Barbara Does Delicious (bdelicious) wrote,
Barbara Does Delicious
bdelicious

Zuppa Inglese (Italian trifle)

Recipe from Delicious Magazine, May 2007, page 94
Cooked for dessert on Monday 7/5/2007


Summary
Sweet, rich, alcoholic, chocolatey and creamy, but a fiddly, time-consuming recipe. It took about an hour and a half of kitchen work plus an hour in the fridge. I'm unlikely to make it again unless I cheat and use a ready-made custard as the base instead of starting from scratch.
Cost: Pricey. I paid AU$16 for a bottle of Limoncello and about $14 for the other ingredients. Still, it does serve 8.
Dishes: lots.




Getting the lemon zest. The lemon zest in the custard is a much milder flavour than the limoncello in the sponge fingers, so you can't even taste it. If I were to try this again, I'd leave the lemon zest out.


A herb cutter is great for chopping the chocolate quickly:


Egg yolks, sugar and flour. This leaves you with 9 egg whites to save for something else. I'm told that egg whites can be frozen in ice-cube trays and used later, so I am trying this for the first time.


Heating the milk, zest and vanilla. The recipe calls for a vanilla bean, but I'm a cheapskate and use imitation vanilla essense. The recipe says to bring "to a very brisk simmer, being careful not to let the milk boil". I don't know what this means to chefs, but to me, to be simmering, it has to be bubbling, and if it's bubbling, it is boiling. I turned the heat high and stirred the milk until the first bubbles appeared, then took it off the heat.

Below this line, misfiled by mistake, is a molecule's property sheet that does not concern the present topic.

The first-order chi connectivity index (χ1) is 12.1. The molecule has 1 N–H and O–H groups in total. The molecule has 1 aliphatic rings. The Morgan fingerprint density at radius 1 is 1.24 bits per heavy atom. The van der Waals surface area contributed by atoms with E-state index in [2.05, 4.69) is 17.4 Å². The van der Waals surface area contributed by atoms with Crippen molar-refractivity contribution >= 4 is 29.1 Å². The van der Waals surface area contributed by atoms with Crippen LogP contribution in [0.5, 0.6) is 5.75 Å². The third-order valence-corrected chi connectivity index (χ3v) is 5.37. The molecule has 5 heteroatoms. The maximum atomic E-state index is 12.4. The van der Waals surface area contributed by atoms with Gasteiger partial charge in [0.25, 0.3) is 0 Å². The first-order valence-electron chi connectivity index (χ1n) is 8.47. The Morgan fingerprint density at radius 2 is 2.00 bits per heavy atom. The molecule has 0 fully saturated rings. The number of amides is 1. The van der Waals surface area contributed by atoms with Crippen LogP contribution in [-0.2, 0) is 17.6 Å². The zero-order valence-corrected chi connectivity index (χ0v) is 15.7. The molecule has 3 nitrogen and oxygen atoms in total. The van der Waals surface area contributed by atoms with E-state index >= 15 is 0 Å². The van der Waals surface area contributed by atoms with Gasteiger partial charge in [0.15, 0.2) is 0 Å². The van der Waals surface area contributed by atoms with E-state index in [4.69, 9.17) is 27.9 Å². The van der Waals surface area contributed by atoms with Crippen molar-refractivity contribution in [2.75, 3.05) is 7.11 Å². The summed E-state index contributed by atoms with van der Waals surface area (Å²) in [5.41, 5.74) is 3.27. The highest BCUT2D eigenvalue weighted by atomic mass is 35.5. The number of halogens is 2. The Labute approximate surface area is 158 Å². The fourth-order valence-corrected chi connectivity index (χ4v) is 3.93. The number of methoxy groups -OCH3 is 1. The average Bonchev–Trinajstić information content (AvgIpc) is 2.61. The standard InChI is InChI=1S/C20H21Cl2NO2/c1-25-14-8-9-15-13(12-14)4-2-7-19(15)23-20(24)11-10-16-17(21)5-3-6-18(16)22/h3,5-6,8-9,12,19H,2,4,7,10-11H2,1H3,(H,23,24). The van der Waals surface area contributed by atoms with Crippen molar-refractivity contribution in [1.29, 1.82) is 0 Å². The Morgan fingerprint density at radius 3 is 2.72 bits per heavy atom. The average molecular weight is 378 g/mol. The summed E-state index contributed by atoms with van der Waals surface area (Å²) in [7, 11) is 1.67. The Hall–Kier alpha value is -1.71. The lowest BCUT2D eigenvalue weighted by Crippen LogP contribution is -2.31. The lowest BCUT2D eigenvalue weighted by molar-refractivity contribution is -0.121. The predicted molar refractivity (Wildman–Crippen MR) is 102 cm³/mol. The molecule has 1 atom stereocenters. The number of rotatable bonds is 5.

Meanwhile, whip the flour, sugar and egg yolks together until they look like this:


Gradually add the milk to the other mixture, and beat well. This was tricky with the heavy cooking pot I had used:


Return it to the stove-top and stir until it coats the back of the spoon. I was a little worried when mine seemed lumpy at this stage, but there was no sign of lumpiness in the finished product.


Cool one half in an ice-bath (I used my sink):


Beat the chocolate and cocoa powder into the other half, then cool that in the ice-bath, too.


Meanwhile, cut the sponge-fingers in half:


Sprinkle the limnocello over the sponge-fingers. I had trouble sprinkling it rather than pouring it, so I wasn't able to distribute it over all the sponge fingers. I ended up using twice as much limoncello as in the recipe to try to get complete coverage, which proved to be a mistake. Limoncello has a very strong flavour.


Layer the sponge, plain custard and chocolate custard into drinking glasses:


Done:

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